Also, just to build on something from my postscript in that same post yesterday, the article says “the last quarter of 2008 was the worst since the 1982 recession.” Let’s keep in mind that today’s numbers might be similar to the early-80s recession, but these two recessions are not at all the same. The early-80s recession was caused by the Federal Reserve cranking up interest rates to kill the economy in order to kill inflation. That recession was also ended by the Fed reducing interest rates once it felt inflation was dead. This time around the Fed is already at zero-percent interest rates, and we’re still struggling. Hence, the need for the stimulus bill.

Peoria’s economy really better off?

In the Peoria Journal Star today, Paul Gordon writes about a report produced by the Peoria area’s economic development organization. The report is designed to make everyone feel better about the local economy. Apparently, the Heartland Partnership has gotten some grief over its ad campaign that says “It’s better here,” even with the poor economy and layoffs at Cat.

I’m not convinced.

From the article:

The numbers show the area is faring better now than in earlier recessions, largely because of the way the local economy has diversified in the past 25 years and reduced its reliance on manufacturing, namely on Caterpillar Inc., the Partnership said during a news conference at its office Wednesday.

I would imagine that the local economy is less reliant on Cat. But is this true economic diversification, or has Cat’s contribution to the local economy shrunk to the point where the local economy just looks more diversified?

To think of this a different way, go check out the pie chart that was published along with the article. The economy looks diversified because Cat’s pie piece is relatively small. Now, imagine that the yellow Caterpillar pie piece was more than three times as big, as it was in the past. The economy now looks less diversified. This new economic “diversification” we seem to enjoy could just be the relative decline of Cat, while other parts of the economy remained largely fixed. Job figures cited elsewhere in the article might point to an answer to this question:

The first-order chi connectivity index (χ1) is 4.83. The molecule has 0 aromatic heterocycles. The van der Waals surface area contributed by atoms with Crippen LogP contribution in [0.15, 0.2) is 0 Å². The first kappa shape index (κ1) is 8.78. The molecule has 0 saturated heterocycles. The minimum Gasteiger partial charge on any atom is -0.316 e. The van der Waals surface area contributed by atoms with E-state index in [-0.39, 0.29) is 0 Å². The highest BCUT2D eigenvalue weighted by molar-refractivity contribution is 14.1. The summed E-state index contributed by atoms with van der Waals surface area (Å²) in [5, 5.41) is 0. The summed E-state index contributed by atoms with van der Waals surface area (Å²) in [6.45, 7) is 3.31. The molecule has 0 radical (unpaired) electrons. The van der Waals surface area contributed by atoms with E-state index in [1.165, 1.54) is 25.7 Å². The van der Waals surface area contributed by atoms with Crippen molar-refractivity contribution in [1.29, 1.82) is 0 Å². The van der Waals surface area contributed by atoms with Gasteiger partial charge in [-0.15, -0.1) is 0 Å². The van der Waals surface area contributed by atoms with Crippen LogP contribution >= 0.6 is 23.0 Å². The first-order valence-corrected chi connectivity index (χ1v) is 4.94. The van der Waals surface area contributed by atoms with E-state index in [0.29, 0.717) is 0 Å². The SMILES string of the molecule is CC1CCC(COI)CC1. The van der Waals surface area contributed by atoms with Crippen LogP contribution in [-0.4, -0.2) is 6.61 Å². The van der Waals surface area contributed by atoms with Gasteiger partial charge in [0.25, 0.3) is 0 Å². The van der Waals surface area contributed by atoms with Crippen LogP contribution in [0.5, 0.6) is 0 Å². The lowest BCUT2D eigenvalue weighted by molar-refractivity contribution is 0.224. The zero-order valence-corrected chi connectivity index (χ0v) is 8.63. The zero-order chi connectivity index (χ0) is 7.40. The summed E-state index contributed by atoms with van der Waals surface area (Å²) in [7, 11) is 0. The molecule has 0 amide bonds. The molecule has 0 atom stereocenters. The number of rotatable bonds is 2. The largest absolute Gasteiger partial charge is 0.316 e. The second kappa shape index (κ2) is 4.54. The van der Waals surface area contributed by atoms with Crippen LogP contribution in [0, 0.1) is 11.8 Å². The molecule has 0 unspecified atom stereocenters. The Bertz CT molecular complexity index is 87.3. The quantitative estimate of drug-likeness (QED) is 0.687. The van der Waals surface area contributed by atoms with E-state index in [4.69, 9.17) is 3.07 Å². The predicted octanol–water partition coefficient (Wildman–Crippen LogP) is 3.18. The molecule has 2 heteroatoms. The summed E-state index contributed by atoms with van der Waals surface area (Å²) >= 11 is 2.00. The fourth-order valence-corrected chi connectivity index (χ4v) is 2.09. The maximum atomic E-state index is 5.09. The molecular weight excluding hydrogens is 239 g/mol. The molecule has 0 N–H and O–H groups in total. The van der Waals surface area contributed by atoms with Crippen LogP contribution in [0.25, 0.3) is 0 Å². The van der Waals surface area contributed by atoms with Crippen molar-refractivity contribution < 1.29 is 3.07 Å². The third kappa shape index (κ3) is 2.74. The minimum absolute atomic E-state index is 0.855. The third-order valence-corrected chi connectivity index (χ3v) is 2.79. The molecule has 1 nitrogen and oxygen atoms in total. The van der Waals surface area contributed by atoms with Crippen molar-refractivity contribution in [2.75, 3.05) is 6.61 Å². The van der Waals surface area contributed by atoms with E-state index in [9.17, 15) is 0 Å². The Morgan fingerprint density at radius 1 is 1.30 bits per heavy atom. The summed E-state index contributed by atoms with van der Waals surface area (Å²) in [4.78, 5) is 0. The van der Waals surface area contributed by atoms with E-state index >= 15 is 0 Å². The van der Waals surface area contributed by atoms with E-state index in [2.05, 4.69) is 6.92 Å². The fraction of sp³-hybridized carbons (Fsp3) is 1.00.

Another key statistic, the Partnership said, is the number of people working. In the five-county Peoria “metropolitan service area” – Peoria, Tazewell, Woodford, Marshall and Stark counties – there were, on average, 194,577 people working in 2008, before the layoffs began. In those same five counties in the late 1970s, before the recession of the 1980s, there were about 178,000 workers on average. By the end of 1985, that was down to about 146,000.

Basically, the Peoria area economy has generated 16,577 new jobs in 30 years – 552 jobs per year. I would want to look up some more comparative statistics, but given the growth of the overall U.S. economy in the last three decades, that does not strike me as anything to celebrate. And remember, none of this takes into account the layoffs taking place right now.

I also wonder if this idea of Cat’s reduced importance as an employer fails to capture the remaining essential reliance of the Peoria area’s economy on Caterpillar. Look at that pie chart again. How many of those other sectors (like leisure and hospitality, education and health, professional and business services) would decline precipitously without that sustaining wealth creation that Cat generates by brining in profts from around the globe?